As can be seen from Figure 5 and Figure 6, depending on the premises, positive or negative correlations between indoor radon levels and outdoor and indoor temperature were obtained. The indoor radon concentration in premises No. 2 (R2 = 0.92, R = −0.96, p < 0.01) and No. 4 (R2 = 0.39, R = −0.62, p = 0.10) tended to decrease when the outdoor temperature increased and, similarly, tended to decrease (R2 = 0.86, R = −0.93, p < 0.01 and R2 = 0.44, R = −0.66, p = 0.075, respectively) with increased indoor temperature. On the contrary, for premises No. 1 and No. 3, the indoor radon levels increased with the increasing outdoor temperature (R2 = 0.89, R = 0.94, p <0.01 and R2 = 0.84, R = 0.92, p < 0.01, respectively) and indoor temperature (R2 = 0.84, R = 0.92, p < 0.01 and R2 = 0.82, R = 0.91, p < 0.01, respectively). In general, when the outdoor temperature increased, the indoor temperatures in the studied premises also increased. The obtained absolute correlation values between the indoor radon levels and indoor temperature were lower (except for premises No. 4) compared to the correlations between the indoor radon levels and outdoor temperature. This may be due to the fact that the variations of indoor temperatures in the premises were substantially lower compared to the variations of outdoor temperature. In the study of Xie et al. (2015), no clear correlations were found between indoor radon levels and indoor temperatures [21].
Figure 7 shows the dependencies of the indoor radon concentration on the indoor–outdoor temperature difference.
As can be seen from Figure 7, the indoor radon concentration in premises No. 2 and No. 4 tended to increase (R2 = 0.89, R = 0.94, p < 0.01 and R2 = 0.32, R = 0.57, p = 0.14, respectively) with the increasing indoor–outdoor temperature difference. In contrast, for premises No. 1 and No. 3, the indoor radon levels decreased (R2 = 0.89, R = −0.94, p < 0.01 and R2 = 0.81, R = −0.90, p < 0.01, respectively) with the increasing indoor–outdoor temperature difference.
The obtained absolute correlation values between the indoor radon levels and the indoor–outdoor temperature difference were slightly lower compared to the absolute correlation values between the indoor radon levels and outdoor temperature. The outdoor temperature was a more dominant factor than the temperature difference in influencing the variation of the radon levels in the premises. On the other hand, slightly lower correlations could be obtained due to the fact that two variables (indoor and outdoor temperature) were measured on an hourly basis using two different instruments.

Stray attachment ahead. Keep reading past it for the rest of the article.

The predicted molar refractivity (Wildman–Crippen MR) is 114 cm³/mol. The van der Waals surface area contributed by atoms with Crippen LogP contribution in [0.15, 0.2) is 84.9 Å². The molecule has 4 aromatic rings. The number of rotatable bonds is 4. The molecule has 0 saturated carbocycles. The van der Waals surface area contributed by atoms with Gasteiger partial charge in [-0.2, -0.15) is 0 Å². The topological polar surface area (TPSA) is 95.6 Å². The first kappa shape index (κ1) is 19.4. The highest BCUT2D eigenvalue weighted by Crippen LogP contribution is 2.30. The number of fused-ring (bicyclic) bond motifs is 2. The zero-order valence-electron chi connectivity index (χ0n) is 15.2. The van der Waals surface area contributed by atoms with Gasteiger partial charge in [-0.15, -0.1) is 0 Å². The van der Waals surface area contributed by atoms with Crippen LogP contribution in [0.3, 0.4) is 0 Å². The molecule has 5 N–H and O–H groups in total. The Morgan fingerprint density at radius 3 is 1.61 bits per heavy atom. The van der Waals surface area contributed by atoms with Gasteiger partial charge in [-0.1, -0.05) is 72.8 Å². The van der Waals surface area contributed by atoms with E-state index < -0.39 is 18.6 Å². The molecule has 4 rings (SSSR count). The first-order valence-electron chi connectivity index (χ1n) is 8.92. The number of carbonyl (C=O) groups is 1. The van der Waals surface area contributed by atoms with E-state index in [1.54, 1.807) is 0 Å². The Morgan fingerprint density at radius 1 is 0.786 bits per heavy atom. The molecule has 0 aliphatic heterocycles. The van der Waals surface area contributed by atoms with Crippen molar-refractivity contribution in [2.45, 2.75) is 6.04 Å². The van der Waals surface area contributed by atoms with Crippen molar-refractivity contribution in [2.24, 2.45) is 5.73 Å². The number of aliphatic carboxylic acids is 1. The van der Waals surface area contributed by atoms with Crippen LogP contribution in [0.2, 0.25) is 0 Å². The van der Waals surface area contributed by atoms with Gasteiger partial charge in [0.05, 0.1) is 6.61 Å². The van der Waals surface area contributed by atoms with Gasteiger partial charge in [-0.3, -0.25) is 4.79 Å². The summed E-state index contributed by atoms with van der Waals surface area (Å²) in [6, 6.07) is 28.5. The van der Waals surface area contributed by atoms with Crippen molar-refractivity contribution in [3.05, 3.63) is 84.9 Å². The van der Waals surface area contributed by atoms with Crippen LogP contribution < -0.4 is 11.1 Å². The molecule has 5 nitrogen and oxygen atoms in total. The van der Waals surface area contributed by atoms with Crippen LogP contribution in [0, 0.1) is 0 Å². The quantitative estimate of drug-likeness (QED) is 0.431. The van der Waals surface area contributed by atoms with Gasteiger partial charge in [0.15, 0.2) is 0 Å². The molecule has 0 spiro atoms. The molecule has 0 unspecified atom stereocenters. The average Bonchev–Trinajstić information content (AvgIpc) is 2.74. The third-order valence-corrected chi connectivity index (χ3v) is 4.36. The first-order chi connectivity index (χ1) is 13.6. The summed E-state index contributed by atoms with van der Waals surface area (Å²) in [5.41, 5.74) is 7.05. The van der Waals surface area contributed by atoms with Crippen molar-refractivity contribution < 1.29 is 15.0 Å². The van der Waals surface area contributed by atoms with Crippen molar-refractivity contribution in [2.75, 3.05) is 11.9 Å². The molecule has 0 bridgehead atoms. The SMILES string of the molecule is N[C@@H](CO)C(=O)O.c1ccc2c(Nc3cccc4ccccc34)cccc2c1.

The majority of previous studies [21] found increased indoor radon levels in winter periods compared to warmer seasons. In our study, this tendency was also found in premises No. 2 and No. 4. In most cases, the indoor radon concentrations were higher in winter, as the increased indoor–outdoor temperature difference caused increased gas flow from the soil to buildings. In contrast, in the other two premises (No. 1 and No. 3), elevated radon levels were found in the warmer period. There are very few studies [18] that found that increased inside–outside temperature difference caused a decrease in indoor radon concentrations.
Hubbard et al. (1992) studied the radon levels in two Swedish dwellings and found that an increased indoor–outdoor temperature difference caused a decrease in radon concentrations in both studied dwellings. In our study, the different trends were obtained in studied premises of the same building. In their study, Hubbard et al. (1992) explained that there are different mechanisms for how the variation of temperature difference can change the indoor radon concentrations. Increased indoor–outdoor temperature difference can increase air flow through the building shell and, at the same time, reduce the indoor radon concentration (hereafter called the ventilation effect) or can increase the soil-gas entry to a building, therefore increasing the indoor radon concentration (hereafter called the radon source effect) [18]. These two mechanisms are not individual components, as often both mechanisms can occur with increased indoor–outdoor temperature differences.